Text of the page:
David Pastrnak

Flyers Notes: Estimating Wayne Simmonds' next contract; early edge for Brian Elliott?

usa-wayne-simmonds-david-pastrnak.jpg
USA Today Images

Flyers Notes: Estimating Wayne Simmonds' next contract; early edge for Brian Elliott?

The Boston Bruins and right winger David Pastrnak agreed on a six-year, $40 million contract Thursday that comes with an average annual value of $6.67 million. The 21-year-old just completed a career-best season that saw him score 34 goals with 36 assists for 70 points in 75 games. The Bruins are hoping the incredibly skilled Pastrnak, who was a restricted free agent, has only scratched the surface at the NHL level.

Following this season, Flyers forward Wayne Simmonds will be eligible to sign a new pact with the organization prior to becoming a free agent in 2019. Teammates Claude Giroux and Jakub Voracek both agreed to contract extensions in July heading into their respective contract years. 

Instead of evaluating Simmonds with analytics that don't cut to the core of his real value, let’s simply judge him as a consistent goal scorer. Judging Simmonds on a goal-per-game basis would disguise his real value, so let’s look at his production by minutes played since he doesn’t see the ice time of other wingers like Alex Ovechkin, Patrick Kane or Corey Perry. While he obviously doesn’t possess the skill set as the aforementioned superstars, you may be surprised how frequent Simmonds scores goals in relation to other players at his position. 

Since joining the Flyers in 2011-12, Simmonds has amassed 163 goals in his six seasons in orange and black. For Simmonds, that’s one goal for every 46.60 minutes of ice time. How does that stack up to other right wingers in the league?

Goals per minute played among RW since 2011-12
Vladimir Tarasenko (STL) - goal/40.29
Nikita Kucherov (TB) - goal/43.97
Corey Perry (ANH) - goal/45.55
Wayne Simmonds (PHL) - goal/46.60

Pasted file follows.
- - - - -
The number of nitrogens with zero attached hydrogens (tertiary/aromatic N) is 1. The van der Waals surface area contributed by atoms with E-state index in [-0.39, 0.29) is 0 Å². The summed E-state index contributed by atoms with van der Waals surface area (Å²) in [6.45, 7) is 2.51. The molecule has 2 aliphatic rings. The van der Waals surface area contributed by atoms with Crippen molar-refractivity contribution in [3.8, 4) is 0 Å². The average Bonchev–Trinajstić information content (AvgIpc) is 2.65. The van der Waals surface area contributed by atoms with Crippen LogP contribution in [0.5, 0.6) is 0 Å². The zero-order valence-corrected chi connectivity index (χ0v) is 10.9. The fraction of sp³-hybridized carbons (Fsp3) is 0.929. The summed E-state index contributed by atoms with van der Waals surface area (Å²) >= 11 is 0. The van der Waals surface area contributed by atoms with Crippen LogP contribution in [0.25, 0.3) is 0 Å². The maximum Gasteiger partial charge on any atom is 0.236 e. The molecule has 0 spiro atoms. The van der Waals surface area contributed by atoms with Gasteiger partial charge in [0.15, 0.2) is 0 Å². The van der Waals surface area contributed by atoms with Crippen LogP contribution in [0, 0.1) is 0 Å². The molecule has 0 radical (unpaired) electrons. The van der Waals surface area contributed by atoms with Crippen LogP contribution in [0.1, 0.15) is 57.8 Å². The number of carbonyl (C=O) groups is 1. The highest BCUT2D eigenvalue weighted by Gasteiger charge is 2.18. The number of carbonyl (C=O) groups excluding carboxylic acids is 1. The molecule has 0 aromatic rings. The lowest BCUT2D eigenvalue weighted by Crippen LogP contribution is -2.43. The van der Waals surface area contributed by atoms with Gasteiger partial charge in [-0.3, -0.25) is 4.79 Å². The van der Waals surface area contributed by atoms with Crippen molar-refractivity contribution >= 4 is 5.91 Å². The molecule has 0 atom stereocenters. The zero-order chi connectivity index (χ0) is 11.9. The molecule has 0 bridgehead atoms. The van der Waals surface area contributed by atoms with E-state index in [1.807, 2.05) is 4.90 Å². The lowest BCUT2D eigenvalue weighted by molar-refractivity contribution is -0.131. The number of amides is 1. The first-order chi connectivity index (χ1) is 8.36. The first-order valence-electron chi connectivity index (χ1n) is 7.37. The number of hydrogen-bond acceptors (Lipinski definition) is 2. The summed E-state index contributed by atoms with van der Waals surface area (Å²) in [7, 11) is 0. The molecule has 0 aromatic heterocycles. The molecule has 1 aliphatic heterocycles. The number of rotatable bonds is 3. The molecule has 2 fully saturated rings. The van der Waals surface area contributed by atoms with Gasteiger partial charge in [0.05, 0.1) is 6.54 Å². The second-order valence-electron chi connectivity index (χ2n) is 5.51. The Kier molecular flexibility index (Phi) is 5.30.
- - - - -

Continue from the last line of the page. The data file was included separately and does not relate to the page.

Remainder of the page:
Patrick Kane (CHI) - goal/47.02
Jeff Skinner (CAR) - goal/48.06
Phil Kessel (PIT) - goal/52.43
T.J. Oshie (WSH) - goal/61.77

Pastrnak’s $6.67 million AAV would be a nice target for Simmonds and his agent to aim for, but a more realistic starting point should be the eight-year, $46 million extension the 30-year-old Oshie received from the Washington Capitals this past summer. In choosing an eight-year term, the Caps were able to carry a lower cap number in relation to the AAV. Simmonds may not possess Oshie’s creativity, but he’s been a more steady contributor.

Working against Simmonds will be his age. He’ll be 31 when a new contract goes into effect and general manager Ron Hextall might have reservations with a max eight-year deal that would extend Simmonds to the age of 39. A more realistic scenario would be an extension in the five-to-six year range with an AAV of $6-6.5 million that would pay Simmonds market value as one of the more consistent goal scorers over the past six years.  

Early edge for Elliott?
Brian Elliott won’t be surprised if his new teammate and fellow netminder Michal Neuvirth rolls into practice or even a morning skate with bags under his eyes.

Neuvirth became a father for the first time Tuesday when his girlfriend Karolina — sister of Flyers defenseman Radko Gudas — gave birth to their first child, daughter Emilka. It was about this same time last season when Elliott and his wife Amanda were eagerly awaiting the arrival of their son, Owen, who was born Oct. 2, just days prior to the start of the regular season. It was a whirlwind time for Elliott, who was adjusting to a new team in a new city with an entirely new lifestyle.

As one might expect, Elliott struggled with the Flames, starting the season off 3–9–1 with a 3.31 GAA and an .885 save percentage in his first 14 games. By mid-December, Elliott started to turn his season around and regained the starting job during the second half of the season, leading Calgary into the postseason.

“I don’t want to blame my month-old son for anything, but it’s a huge adjustment,” Elliott said. “You realize how actual selfish you are when you’re in this profession when you have to be your best. You do everything you can in your power to be prepared and when someone throws a wrench in the system, it’s definitely an adjustment. 

"Once we got some help from some family, feeding and sleeping got better. Your worries start to lessen where you can actually just focus on the task at hand. Leave work at work and leave family at home when you’re at work. It’s just hard to compartmentalize those things when it first starts.”  

Unlike Elliott, who is now on his third different team in the past 16 months, Neuvirth was fortunate he didn’t have to uproot after signing a two-year contract extension in March. For any expecting parents, finding a new doctor and moving into a new neighborhood just months before childbirth can create a “shock to the system.” With Owen Elliott now approaching his first birthday and on the verge of taking his first steps, Elliott has been quick to childproof his new home — a house they moved into sight unseen, just trusting the word of others and their real estate agent.